HD DVD's "Unofficial" Official Death--Blu-ray Lives
It's official, or as official as this is going to get: HD DVD is dead; long live Blu-ray! All along, industry pundits have compared the next-generation DVD format war to the Beta vs. VHS conflict when VCRs first burst on the scene. I didn't realize just how true that comparison truly was.
Because just like that original format war, when an inferior technology beat out the other, it's happening again. I've spent some quality time with both Blu-ray and HD DVD, looking at picture quality and additional capabilities. I believed the Samsung combo Blu-ray/HD DVD player could again be the product of the year since it eliminated the need for a tough consumer choice. Watching discs on that slick device from both formats, the quality difference is clear: HD DVD is clearer, the sound seems better, the extras are sweeter.
But alas, pay no mind: HD DVD will go the way of Beta; fading off into oblivion; eclipsed by Blu-ray.
Now, Toshiba won't officially say that it's ending the format's development, but a string of brutal announcements this week makes the decision a foregone conclusion: Sure, Warner Bros. was the last major studio to jump on the Blu-ray format, and that news was widely seen as a kind of format death knell for Toshiba. The following week, NPD Group reported that a stunning 93 percent of related hardware sales went to Blu-ray. Ouch. Then, this week, news first from Netflix that it would go Blu-ray exclusively, and a day later, word from Best Buy that it too was rallying around Blu-ray. NPD also says Blu-ray disc sales are surging: 81 percent of all high def discs were Blu-ray last week. Yikes.
And wait, it gets better for Blu-ray. I have been hard on Sony these last few months as the company has tried and tried to shift the marketplace to the PlayStation 3, which includes a Blu-ray disc player inside. Consumers have been slow to adopt the Sony line that such a pricey device is something they can't live without. So slow that PlayStation 2 sales continue to out-perform the next generation PS3, even as Nintendo's Wii and Microsoft's xBox 360 continue to surge.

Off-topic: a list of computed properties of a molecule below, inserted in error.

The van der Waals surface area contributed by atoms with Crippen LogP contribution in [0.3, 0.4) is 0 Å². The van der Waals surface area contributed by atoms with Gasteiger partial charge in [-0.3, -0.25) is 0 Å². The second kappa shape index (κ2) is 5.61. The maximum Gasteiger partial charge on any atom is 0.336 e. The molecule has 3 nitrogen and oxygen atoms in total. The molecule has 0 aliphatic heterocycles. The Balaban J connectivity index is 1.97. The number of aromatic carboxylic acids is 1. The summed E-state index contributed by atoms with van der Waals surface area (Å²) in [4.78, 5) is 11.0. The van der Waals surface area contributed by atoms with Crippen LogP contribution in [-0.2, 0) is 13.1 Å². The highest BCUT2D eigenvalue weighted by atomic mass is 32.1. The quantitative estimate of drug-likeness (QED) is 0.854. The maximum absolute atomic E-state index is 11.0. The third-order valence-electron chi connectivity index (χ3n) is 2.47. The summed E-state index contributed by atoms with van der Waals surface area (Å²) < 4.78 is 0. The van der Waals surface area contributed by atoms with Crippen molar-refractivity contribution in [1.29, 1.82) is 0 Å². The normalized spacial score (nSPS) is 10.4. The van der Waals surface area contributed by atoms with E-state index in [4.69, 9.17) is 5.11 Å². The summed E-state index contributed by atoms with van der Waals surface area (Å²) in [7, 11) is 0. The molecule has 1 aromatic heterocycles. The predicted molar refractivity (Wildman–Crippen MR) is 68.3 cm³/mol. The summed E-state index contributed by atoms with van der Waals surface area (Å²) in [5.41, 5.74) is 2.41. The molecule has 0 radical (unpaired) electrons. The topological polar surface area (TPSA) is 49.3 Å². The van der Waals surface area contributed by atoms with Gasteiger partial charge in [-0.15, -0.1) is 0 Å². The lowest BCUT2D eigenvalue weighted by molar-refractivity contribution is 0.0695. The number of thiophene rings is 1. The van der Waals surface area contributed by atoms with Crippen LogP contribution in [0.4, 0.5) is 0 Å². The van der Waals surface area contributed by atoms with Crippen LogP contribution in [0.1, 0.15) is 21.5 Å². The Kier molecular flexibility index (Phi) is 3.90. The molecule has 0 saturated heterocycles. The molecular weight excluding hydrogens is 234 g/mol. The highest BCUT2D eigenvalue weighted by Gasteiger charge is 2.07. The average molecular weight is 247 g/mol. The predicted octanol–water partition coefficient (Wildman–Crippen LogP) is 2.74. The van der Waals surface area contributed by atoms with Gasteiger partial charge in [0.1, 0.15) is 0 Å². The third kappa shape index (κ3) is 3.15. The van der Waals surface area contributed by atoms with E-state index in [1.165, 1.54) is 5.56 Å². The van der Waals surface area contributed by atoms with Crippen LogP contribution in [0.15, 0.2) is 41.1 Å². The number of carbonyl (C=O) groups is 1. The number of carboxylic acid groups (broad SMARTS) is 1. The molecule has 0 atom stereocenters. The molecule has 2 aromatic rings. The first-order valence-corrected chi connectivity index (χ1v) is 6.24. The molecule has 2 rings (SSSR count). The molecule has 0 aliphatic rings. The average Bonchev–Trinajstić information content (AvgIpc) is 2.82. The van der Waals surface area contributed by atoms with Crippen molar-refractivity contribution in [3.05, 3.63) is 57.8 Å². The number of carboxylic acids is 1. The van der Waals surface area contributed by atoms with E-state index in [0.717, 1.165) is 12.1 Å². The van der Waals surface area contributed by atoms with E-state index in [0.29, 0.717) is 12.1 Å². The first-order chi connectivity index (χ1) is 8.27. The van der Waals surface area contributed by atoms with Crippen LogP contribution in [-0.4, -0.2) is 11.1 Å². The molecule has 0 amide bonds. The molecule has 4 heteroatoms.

That trend appears to be shifting; good for Sony, and for Blu-ray even though early research suggested a vast majority of PS3 buyers weren't even aware a Blu-ray player was included. Nonetheless, NPD reports that PS3 outsold Xbox in January, selling 269,000 units, or 17 percent more units than Xbox 360's 230,000 units. That's important and could finally indicate the beginnings of a turning of the tide; and it comes at a critical time now that Blu-ray, backed by Sony, is eliminating HD DVD. I'll have more in-depth coverage of the game console sector in an upcoming post.
Meantime, as I lament the demise of HD DVD, I take heart in knowing that as digital media becomes more virtual and less physical, a format war will soon become a distant memory. There's no reason why any digital media should have a physical component: discs, both audio and video, will soon be relics as we download all our material direct from the web and right onto a hard drive, not caring about formats as the web becomes the great equalizer. Apple is pioneering the idea by not even including a DVD drive in its new MacBook Air. Sure, it saves space, but the bigger message is: Who needs it? Downloads are the future, but watching the passion on both sides of the next generation format war was interesting.
It's been fun, HD DVD. Don't let the door hit you on your way out.
UPDATE: More bad news for HD DVD: Wal-Mart says it's dumping the HD DVD format for Blu-ray. Another nail in the HD coffin.
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